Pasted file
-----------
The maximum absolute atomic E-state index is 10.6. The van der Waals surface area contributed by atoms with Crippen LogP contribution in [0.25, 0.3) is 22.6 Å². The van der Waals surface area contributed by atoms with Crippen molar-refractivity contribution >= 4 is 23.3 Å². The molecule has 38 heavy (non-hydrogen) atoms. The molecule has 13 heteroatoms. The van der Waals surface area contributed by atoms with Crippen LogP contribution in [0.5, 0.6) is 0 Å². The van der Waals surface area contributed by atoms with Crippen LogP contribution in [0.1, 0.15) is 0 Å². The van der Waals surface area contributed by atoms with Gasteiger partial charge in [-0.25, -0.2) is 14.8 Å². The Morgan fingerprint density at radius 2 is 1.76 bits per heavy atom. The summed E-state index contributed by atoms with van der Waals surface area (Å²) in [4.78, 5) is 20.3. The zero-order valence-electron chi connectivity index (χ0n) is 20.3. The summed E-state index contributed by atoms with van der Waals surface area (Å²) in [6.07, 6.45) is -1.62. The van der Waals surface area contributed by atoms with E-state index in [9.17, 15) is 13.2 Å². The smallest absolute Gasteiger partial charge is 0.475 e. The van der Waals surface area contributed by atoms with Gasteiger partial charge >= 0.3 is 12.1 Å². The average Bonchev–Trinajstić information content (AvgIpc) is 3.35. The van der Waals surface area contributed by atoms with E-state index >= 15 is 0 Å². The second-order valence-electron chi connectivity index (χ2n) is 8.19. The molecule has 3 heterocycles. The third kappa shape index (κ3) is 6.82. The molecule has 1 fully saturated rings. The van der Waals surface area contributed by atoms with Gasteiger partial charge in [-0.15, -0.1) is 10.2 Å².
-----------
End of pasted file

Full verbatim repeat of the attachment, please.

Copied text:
The maximum absolute atomic E-state index is 10.6. The van der Waals surface area contributed by atoms with Crippen LogP contribution in [0.25, 0.3) is 22.6 Å². The van der Waals surface area contributed by atoms with Crippen molar-refractivity contribution >= 4 is 23.3 Å². The molecule has 38 heavy (non-hydrogen) atoms. The molecule has 13 heteroatoms. The van der Waals surface area contributed by atoms with Crippen LogP contribution in [0.5, 0.6) is 0 Å². The van der Waals surface area contributed by atoms with Crippen LogP contribution in [0.1, 0.15) is 0 Å². The van der Waals surface area contributed by atoms with Gasteiger partial charge in [-0.25, -0.2) is 14.8 Å². The Morgan fingerprint density at radius 2 is 1.76 bits per heavy atom. The summed E-state index contributed by atoms with van der Waals surface area (Å²) in [4.78, 5) is 20.3. The zero-order valence-electron chi connectivity index (χ0n) is 20.3. The summed E-state index contributed by atoms with van der Waals surface area (Å²) in [6.07, 6.45) is -1.62. The van der Waals surface area contributed by atoms with E-state index in [9.17, 15) is 13.2 Å². The smallest absolute Gasteiger partial charge is 0.475 e. The van der Waals surface area contributed by atoms with Gasteiger partial charge >= 0.3 is 12.1 Å². The average Bonchev–Trinajstić information content (AvgIpc) is 3.35. The van der Waals surface area contributed by atoms with E-state index >= 15 is 0 Å². The second-order valence-electron chi connectivity index (χ2n) is 8.19. The molecule has 3 heterocycles. The third kappa shape index (κ3) is 6.82. The molecule has 1 fully saturated rings. The van der Waals surface area contributed by atoms with Gasteiger partial charge in [-0.15, -0.1) is 10.2 Å².